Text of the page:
My husband called Mr. Williams and brought him up to speed on our situation. Mr. Williams was understanding about the sentimentality we had for the ring and was fairly confident in our chances of finding it. We agreed to set up a convenient time to meet at the river and that meeting date ended up being Saturday, August 1st.
Our trip to Virginia that weekend was hopeful. While we were in no way certain we would find the ring, we were at least more at peace because we felt we were doing everything we could to try and find it. Our prayer was, of course, that the Lord would help us locate the ring and, if that was not His will, that He would give us the peace to deal with the fact that it was gone.
After staying in a hotel on Friday night, we met up with Mr. Williams the next morning. For several hours, Mr. Williams and my husband searched the river, locating a quarter, a penny, and some other metal objects, but no ring. They felt they had covered the areas of the river where the current may have taken the ring downstream, but both agreed the areas around the concrete pillar could only be searched by a professional diver.
At the conclusion of the discouraging search, Mr. Williams mentioned that he knew a few individuals capable of performing the diving necessary to search the rapid and deep areas around pillar. He said he would contact them and see if they would be willing to assist in a search.
We returned home fairly certain that the ring was gone. Mr. Williams and my husband had covered the areas where the ring may have been swept downstream. And it seemed very unlikely anything as small as a ring could be located in the dangerous and deep area around the pillar where we crashed. We were at peace because we had at least made the attempt to find the ring.
A few weeks later, Mr. Williams contacted my husband again, saying that he and his diver contact were planning on doing a search on Friday, August 21st. It was another small glimmer of hope for us to find the ring, but it really felt like more of a means of closure to the situation. Our perspective was that, once Mr. Williams and the diver had at least attempted to search the difficult area, we could move on with the purchase of a new ring, understanding that it had been lost in an area where it could not be recovered.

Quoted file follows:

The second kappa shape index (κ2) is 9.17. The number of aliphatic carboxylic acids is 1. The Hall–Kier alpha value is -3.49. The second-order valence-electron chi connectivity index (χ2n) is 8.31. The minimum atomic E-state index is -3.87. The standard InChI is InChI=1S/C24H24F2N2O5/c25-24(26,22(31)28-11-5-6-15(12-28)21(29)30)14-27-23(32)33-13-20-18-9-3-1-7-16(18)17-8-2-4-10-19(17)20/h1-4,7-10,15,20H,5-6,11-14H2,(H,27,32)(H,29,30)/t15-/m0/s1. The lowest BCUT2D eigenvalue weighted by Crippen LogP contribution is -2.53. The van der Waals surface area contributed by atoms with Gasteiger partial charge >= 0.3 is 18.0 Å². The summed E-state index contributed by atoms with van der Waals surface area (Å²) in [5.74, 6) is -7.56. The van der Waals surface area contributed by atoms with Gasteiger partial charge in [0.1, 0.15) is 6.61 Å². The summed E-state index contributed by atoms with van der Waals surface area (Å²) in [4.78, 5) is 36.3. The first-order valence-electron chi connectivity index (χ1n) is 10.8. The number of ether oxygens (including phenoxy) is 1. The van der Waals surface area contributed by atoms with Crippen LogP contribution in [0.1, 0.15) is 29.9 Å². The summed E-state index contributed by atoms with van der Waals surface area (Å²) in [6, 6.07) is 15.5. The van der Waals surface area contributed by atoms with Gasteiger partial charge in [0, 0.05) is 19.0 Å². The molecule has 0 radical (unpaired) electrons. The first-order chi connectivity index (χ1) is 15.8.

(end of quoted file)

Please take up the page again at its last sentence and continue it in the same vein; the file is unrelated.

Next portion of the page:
When August 21st arrived, the search had to be rescheduled because of an issue that came up with the diver. The search was rescheduled to Thursday, August 27th, over ten weeks after the ring had been lost.
On the day of the search, my husband and I had forgotten that the search was happening. After my husband finished his day at work, he drove out to a local park where I met him with my son for my son’s flag football practice. After the practice was over, my son rode in the car with my husband and I followed behind in my car. We were on our way to a restaurant to pick up some dinner.
I did not know it at the time, but during that drive to the restaurant, Mr. Williams called my husband’s cell phone. He told my husband that he was going to send him a text message and wanted him to check it immediately. What Mr. Williams sent to my husband’s cell phone was a picture.
When I arrived at the restaurant, I turned off my car and stared gathering up my purse and keys to take into the restaurant. When I opened the car door, my young son was standing there holding up my husband’s cell phone.
“I have something to show you, Mommy,” he said.
The image on my husband’s cell phone was my engagement ring.
I called Mr. Williams right away to confirm that the ring was indeed mine. Mr. Williams told me that the diver had located the ring on an expanse of rock in the area around the concrete pillar. It was not hidden among other debris or in the depths of a deep hole. It had settled in an open area of rock and was visible when the diver went under the water.
We are very thankful to have the ring back. We are thankful for Mr. Williams’ efforts and to theringfinders.com website. It is a great service to individuals who have lost very important, sentimental items. THANK YOU VERY MUCH!